How to Catch a Mouse that’s been bothering you

Some people may think that little furry mice are cute, but most people despise them. They scurry around our floors, spreading filth along the way, and have been known to give some people quite a startle. There are several ways to go about catching and getting rid of mice – some are humane, others are not. If you find that your home is being visited regularly by mice, follow some of the suggestions and methods below to catch them.

1. Determining if you have a mouse problem

If you’ve actually seen a mouse, it’s pretty safe to say you have a mouse problem. Like many pests and rodents, where there’s one mouse, there’s likely to be more. Another way to tell if you have a problem is to check for mouse droppings. Unfortunately for us, mice tend to unload their feces and urine as they’re scurrying along. Their droppings look like very tiny little brownish pellets – easily recognizable on a bright kitchen or wood floor.

2. Standard mousetrap

Mouse Trap Traditional
Mouse Trap standard

The most basic mousetrap that’s been used for ages is made out of wood/plastic and metal wire. It’s a straightforward trap that has you place some bait on one side, and pull back the cable to the other side. The bait is placed on a latch of sorts, which, when disturbed, will cause the cable from the other end to viciously swinging back over. If a mouse is messing with the bait, the idea is that the wire will snap back and crush them. In some cases, it just catches their tail or deals a non-lethal blow – if this happens, it’s up to you to do the dirty work and finish the mouse off. And by the way, the best and most effective bait tends to be peanut butter, not cheese like you see in all the movies.

3. Proper disposal of a dead mouse

There’s no doubt about it; mice are full of diseases. Once they’re dead, it’s even easier for the disease to spread – insects, pets, and even children can disturb the body and contract or also spread these diseases. It’s essential to get rid of the dead mice as soon as possible. The best method is to turn a plastic bag (or double plastic bag to be safe) inside out and use it as a glove to pick up the dead mouse. Seal up the bag around the mouse and dispose of outside in your garbage pail immediately. Clean up the area where the body was with some disinfectant.

4. Humane mouse traps – no killing

Humane mouse traps, otherwise known as no-kill traps, are for those not interested in killing the mice or are too squeamish around dead animals. Most of them work on the same principle. There is some opening for a mouse to walk inside the trap and feed on the bait. Once inside, the doors on the trap close and keep the mouse inside. These traps tend to be more expensive, but the good news is that they’re reusable. Make sure the trap is cleaned and disinfected once you’ve gotten rid of all the mice and are ready to store the trap.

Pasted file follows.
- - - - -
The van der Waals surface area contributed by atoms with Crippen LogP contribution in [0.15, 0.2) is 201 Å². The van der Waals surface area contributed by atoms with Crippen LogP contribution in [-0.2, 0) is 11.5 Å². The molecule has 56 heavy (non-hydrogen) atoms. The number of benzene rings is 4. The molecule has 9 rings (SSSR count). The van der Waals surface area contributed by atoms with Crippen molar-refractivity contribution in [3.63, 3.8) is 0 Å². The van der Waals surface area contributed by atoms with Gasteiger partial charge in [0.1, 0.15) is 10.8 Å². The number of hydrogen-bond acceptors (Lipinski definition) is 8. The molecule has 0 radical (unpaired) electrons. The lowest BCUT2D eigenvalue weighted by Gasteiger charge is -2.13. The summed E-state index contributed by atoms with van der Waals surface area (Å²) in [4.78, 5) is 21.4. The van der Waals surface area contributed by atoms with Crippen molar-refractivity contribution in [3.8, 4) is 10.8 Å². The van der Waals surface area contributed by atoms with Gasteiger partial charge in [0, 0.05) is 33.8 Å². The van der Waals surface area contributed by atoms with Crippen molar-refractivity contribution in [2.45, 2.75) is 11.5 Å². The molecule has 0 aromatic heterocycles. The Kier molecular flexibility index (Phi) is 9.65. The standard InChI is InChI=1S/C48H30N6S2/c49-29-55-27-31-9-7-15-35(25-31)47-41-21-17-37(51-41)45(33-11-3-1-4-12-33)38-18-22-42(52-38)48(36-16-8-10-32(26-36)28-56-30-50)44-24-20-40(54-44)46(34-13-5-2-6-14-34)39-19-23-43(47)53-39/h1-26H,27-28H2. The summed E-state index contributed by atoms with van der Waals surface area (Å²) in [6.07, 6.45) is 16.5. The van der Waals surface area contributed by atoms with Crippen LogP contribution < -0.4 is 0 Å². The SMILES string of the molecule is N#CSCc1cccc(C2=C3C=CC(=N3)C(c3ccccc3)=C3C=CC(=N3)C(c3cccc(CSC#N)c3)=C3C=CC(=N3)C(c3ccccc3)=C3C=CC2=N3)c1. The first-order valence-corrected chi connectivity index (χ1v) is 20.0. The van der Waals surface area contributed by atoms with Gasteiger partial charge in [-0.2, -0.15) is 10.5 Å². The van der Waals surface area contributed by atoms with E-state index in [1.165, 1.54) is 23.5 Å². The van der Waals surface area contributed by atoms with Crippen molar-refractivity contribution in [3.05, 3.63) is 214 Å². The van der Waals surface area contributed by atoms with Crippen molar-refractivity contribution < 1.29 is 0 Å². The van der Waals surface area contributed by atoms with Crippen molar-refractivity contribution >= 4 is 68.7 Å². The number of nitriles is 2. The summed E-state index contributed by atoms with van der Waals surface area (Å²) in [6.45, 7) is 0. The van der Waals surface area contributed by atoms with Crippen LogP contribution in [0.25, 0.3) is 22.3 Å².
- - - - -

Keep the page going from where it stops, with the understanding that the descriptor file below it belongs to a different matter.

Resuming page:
5. Releasing live mice outdoors

It’s always a good rule of thumb to take your captured mice far away from your home before releasing them. Studies have shown that letting mice and many other rodents out in your backyard only results in them coming back (common sense would dictate this as well). Your best bet is driving to a park near your house and letting the mice go there. It may be difficult for the mice to survive outdoors, especially in the winter; however, this is the case with all mice outdoors. You shouldn’t feel responsible for them once they’re back in the wild. It’s either that or let them live in your house!

Live Mouse

6. Glue traps

Though glue traps won’t kill a mouse right away, they’re considered kill traps. Glue traps are necessary pieces of plastic with extremely sticky glue on the surface. Throw some bait on top of the glue, and you’ll have mice sticking to it before you know it. If the trap is in an odd spot that you don’t see every day, you may come to find that the mouse on it has already died by the time you check it. If not, it’s up to you to dispose of the mouse just as you would with a dead mouse in step #3. You also always have the option of killing the mouse yourself before disposing of it, but that can be a gruesome job for many people.

7. Calling a professional exterminator

If none of the above methods are working for you or if you’re not up to the task, it’s time to call a professional exterminator. A professional will know exactly where to set the traps, what type of bait to use, and when to check the traps. Professional exterminators will even come back and dispose of the dead mice for you – that’s part of a typical contract.

Tired of hunting for mice? Get a good night’s sleep!